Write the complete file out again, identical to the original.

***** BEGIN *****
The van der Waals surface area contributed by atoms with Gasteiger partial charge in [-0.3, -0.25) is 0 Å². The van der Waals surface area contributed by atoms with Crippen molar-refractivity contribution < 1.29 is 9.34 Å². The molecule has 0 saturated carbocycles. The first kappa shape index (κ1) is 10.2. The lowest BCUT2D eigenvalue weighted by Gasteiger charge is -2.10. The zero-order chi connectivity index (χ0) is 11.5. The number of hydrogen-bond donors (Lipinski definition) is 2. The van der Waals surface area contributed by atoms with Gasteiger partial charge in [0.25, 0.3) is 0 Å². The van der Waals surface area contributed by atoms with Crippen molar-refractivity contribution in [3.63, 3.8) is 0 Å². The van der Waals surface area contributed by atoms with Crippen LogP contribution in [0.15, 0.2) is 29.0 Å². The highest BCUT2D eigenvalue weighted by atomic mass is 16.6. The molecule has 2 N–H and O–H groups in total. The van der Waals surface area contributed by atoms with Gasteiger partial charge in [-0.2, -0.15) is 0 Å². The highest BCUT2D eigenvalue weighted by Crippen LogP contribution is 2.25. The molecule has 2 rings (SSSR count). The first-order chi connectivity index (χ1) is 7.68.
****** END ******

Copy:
The van der Waals surface area contributed by atoms with Gasteiger partial charge in [-0.3, -0.25) is 0 Å². The van der Waals surface area contributed by atoms with Crippen molar-refractivity contribution < 1.29 is 9.34 Å². The molecule has 0 saturated carbocycles. The first kappa shape index (κ1) is 10.2. The lowest BCUT2D eigenvalue weighted by Gasteiger charge is -2.10. The zero-order chi connectivity index (χ0) is 11.5. The number of hydrogen-bond donors (Lipinski definition) is 2. The van der Waals surface area contributed by atoms with Gasteiger partial charge in [0.25, 0.3) is 0 Å². The van der Waals surface area contributed by atoms with Crippen molar-refractivity contribution in [3.63, 3.8) is 0 Å². The van der Waals surface area contributed by atoms with Crippen LogP contribution in [0.15, 0.2) is 29.0 Å². The highest BCUT2D eigenvalue weighted by atomic mass is 16.6. The molecule has 2 N–H and O–H groups in total. The van der Waals surface area contributed by atoms with Gasteiger partial charge in [-0.2, -0.15) is 0 Å². The highest BCUT2D eigenvalue weighted by Crippen LogP contribution is 2.25. The molecule has 2 rings (SSSR count). The first-order chi connectivity index (χ1) is 7.68.